Eventually, a person is likely to deal with loss. A person reading this, on the Crossroads Hospice & Palliative Care blog, is presumably even more likely. Dealing with loss is simply a part of life. It can be confusing, scary and lonely.
Experiencing those feelings is experiencing grief.
Grief is a natural response to loss and can oftentimes be healthy, but that doesn’t make it any easier. Crossroads offers resources to ensure the families and loved ones of its patients are afforded both a healthy and natural grieving process. That’s where great people like Pam Dimsdale, a bereavement coordinator with Crossroads in Kansas City, come in.
“I have [the symptoms of grief] divided into categories: feeling and thoughts, physical sensations, and complex behaviors. So for feelings you can have that sense of shock, numbness,” she said. “Helplessness, loneliness, loss of control. Fatigue, heart palpitations, breathlessness. Appetite disturbances. Constant crying people complain about. These are the categories we go through.”
When it comes to coping with these often daunting experiences, there is no one constant resource for every person. One thing, however, has continually proven to have a profound impact on those dealing with grief: the presence of support systems.
“Sometimes there’s a lot to be said about the art of presence,” Pam said. “If a person has a good support system and someone that can listen to them, I always encourage them to take advantage of that.”
With the onset of the internet and social media, people have increasingly found its practical uses in grief support. And why wouldn’t they, with over one billion people on Facebook? A significant amount of Facebook users are certainly bound to be dealing with some of the same things, especially those in their own friend group who may be sharing a particular loss.
It’s an incredibly simple way to connect, and there are a number of different ways use Facebook as a support system.
What to say on Facebook when someone dies
Nowadays, it isn’t uncommon to use the profile of someone who has passed away as ‘memorial’ of sorts. After a person passes, if they’re a Facebook user, their page often tends to be where family, friends, distant relatives or acquaintances reflect and share memories or prayers for those close to them in the form of a wall post.
It’s hard to figure what to say on Facebook when someone dies, but there are certain things the Facebook team has done to optimize this experience. Visit the Crossroads’ blog on the legacy contact feature here. Afterward, these are a few common uses of the personal Facebook page as a memorial:
- A person’s legacy contact can ‘pin’ a post to the top of the deceased person’s page. Oftentimes, this is used to share information about memorial services, other public gatherings, or simply a message from the family, offering gratitude for support or critical information surrounding the passing.
- What to say on Facebook when someone dies? People will often post to a person’s page offering a comforting memory, a prayer for the family or a simple thought regarding a person’s life and passing.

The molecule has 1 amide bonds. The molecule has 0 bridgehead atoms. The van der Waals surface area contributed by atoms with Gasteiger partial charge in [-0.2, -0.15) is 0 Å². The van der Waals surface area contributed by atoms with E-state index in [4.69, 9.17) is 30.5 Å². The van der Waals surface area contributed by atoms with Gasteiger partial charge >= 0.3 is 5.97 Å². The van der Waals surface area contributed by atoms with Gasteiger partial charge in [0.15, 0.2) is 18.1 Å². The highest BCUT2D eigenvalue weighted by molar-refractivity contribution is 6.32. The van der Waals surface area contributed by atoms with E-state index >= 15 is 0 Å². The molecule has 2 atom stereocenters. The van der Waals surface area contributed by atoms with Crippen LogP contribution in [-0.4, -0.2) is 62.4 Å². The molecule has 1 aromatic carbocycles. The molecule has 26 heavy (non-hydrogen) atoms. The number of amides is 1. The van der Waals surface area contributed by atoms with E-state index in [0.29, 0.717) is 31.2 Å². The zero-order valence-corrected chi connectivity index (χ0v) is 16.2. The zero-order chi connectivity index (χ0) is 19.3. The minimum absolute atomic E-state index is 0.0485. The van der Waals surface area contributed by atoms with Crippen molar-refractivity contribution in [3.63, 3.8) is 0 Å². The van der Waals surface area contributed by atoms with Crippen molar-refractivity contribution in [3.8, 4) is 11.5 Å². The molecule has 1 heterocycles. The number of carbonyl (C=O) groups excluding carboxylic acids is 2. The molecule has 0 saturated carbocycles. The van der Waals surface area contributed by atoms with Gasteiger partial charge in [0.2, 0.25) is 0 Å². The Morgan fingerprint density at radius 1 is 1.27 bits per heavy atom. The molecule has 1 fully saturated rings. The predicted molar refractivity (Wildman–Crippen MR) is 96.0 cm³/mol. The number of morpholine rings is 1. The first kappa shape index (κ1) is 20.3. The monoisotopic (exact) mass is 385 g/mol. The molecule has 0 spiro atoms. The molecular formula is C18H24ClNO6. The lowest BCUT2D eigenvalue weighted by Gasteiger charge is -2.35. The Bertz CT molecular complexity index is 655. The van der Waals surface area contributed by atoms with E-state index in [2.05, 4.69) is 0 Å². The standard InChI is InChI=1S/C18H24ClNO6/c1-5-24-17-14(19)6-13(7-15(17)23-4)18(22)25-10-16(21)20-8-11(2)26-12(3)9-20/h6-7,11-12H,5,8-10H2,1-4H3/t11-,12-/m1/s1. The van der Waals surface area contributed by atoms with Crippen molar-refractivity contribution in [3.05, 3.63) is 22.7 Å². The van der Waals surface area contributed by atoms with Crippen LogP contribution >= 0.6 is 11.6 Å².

- General reflection. Where better to remember someone than on his or her Facebook page? A centralized space populated with photos of them and posts they’ve made, Facebook can be a hub for reflection.
Online grief support groups
In Pam’s experience, it’s the closed Facebook online grief groups that have seemingly had the most significant impact on the grieving process for those in her grief recovery groups.
“A lot of those groups are very specific—loss of a spouse, loss of a child, trauma,” she said. “So they make that connection with people and are communicating with people all over the place that they really physically do not know.”
With a quick Google search, a person can easily find a number of online grief support groups for those dealing with grief, such as Grief Loss & Recovery, Grief Beyond Belief and Grief The Unspoken, a popular hub for closed and moderated online grief support with specific focuses.
These types of groups are helpful for a number of reasons: they’re easy to find, easy to access, and often moderated, They allow people to find other individuals from all over the world who are sharing the same experience. The list goes on and the loneliness that comes along with grief largely becomes a thing of the past.
Yet, while the impact of online grief support groups of Facebook have proven to be overwhelmingly impactful, Pam urges that, while participating is encouraged and younger generations have a closer connection with them, everyone needs to find what is right for them.
“If you search around the internet long enough, you can find [online grief] support groups that will be helpful,” Pam said. “So I do encourage people to do that, but it’s not for everybody. It seems to be something that a certain age bracket is doing more so, to search for support groups like that that are on an online basis.
“I encourage [online grief support groups] to do what they feel is comfortable, and if there’s anything that doesn’t seem right, then maybe it isn’t right and they should steer clear of that. But I know that Facebook is a very big one. I always encourage to look for those closed groups because those are moderated and controlled.”
For more information regarding grief resources beyond those on Facebook, see Crossroads Hospice’s grief recovery program or call us at 1-888-564-3405 to speak with a bereavement coordinator.
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